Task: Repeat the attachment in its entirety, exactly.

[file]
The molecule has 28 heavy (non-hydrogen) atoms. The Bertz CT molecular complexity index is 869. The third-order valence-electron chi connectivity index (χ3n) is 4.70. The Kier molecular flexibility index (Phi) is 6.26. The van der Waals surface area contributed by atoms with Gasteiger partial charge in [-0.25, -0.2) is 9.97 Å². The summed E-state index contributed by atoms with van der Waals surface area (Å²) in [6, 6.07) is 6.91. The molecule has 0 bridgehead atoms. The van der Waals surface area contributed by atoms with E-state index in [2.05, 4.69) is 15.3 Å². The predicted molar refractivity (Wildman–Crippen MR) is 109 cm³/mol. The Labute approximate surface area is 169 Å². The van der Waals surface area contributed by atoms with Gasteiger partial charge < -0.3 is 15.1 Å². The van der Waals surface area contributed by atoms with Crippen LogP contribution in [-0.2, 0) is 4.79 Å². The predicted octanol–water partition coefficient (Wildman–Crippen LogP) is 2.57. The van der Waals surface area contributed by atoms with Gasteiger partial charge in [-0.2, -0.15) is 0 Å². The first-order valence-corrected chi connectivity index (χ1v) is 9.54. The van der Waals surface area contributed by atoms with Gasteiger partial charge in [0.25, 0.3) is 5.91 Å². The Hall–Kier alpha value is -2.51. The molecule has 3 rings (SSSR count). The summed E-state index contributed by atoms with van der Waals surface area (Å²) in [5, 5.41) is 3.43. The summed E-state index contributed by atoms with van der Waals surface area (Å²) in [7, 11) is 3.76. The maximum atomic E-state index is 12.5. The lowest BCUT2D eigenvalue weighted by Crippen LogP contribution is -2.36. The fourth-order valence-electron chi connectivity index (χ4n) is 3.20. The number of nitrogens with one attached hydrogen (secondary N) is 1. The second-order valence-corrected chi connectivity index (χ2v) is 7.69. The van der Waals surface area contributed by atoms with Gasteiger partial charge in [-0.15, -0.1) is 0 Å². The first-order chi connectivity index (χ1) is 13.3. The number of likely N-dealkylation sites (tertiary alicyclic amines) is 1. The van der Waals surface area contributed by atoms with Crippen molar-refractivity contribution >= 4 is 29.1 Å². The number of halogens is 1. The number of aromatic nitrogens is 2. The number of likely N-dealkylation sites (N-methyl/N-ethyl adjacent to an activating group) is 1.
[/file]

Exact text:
The molecule has 28 heavy (non-hydrogen) atoms. The Bertz CT molecular complexity index is 869. The third-order valence-electron chi connectivity index (χ3n) is 4.70. The Kier molecular flexibility index (Phi) is 6.26. The van der Waals surface area contributed by atoms with Gasteiger partial charge in [-0.25, -0.2) is 9.97 Å². The summed E-state index contributed by atoms with van der Waals surface area (Å²) in [6, 6.07) is 6.91. The molecule has 0 bridgehead atoms. The van der Waals surface area contributed by atoms with E-state index in [2.05, 4.69) is 15.3 Å². The predicted molar refractivity (Wildman–Crippen MR) is 109 cm³/mol. The Labute approximate surface area is 169 Å². The van der Waals surface area contributed by atoms with Gasteiger partial charge < -0.3 is 15.1 Å². The van der Waals surface area contributed by atoms with Crippen LogP contribution in [-0.2, 0) is 4.79 Å². The predicted octanol–water partition coefficient (Wildman–Crippen LogP) is 2.57. The van der Waals surface area contributed by atoms with Gasteiger partial charge in [-0.2, -0.15) is 0 Å². The first-order valence-corrected chi connectivity index (χ1v) is 9.54. The van der Waals surface area contributed by atoms with Gasteiger partial charge in [0.25, 0.3) is 5.91 Å². The Hall–Kier alpha value is -2.51. The molecule has 3 rings (SSSR count). The summed E-state index contributed by atoms with van der Waals surface area (Å²) in [5, 5.41) is 3.43. The summed E-state index contributed by atoms with van der Waals surface area (Å²) in [7, 11) is 3.76. The maximum atomic E-state index is 12.5. The lowest BCUT2D eigenvalue weighted by Crippen LogP contribution is -2.36. The fourth-order valence-electron chi connectivity index (χ4n) is 3.20. The number of nitrogens with one attached hydrogen (secondary N) is 1. The second-order valence-corrected chi connectivity index (χ2v) is 7.69. The van der Waals surface area contributed by atoms with Gasteiger partial charge in [-0.15, -0.1) is 0 Å². The first-order chi connectivity index (χ1) is 13.3. The number of likely N-dealkylation sites (tertiary alicyclic amines) is 1. The van der Waals surface area contributed by atoms with Crippen molar-refractivity contribution >= 4 is 29.1 Å². The number of halogens is 1. The number of aromatic nitrogens is 2. The number of likely N-dealkylation sites (N-methyl/N-ethyl adjacent to an activating group) is 1.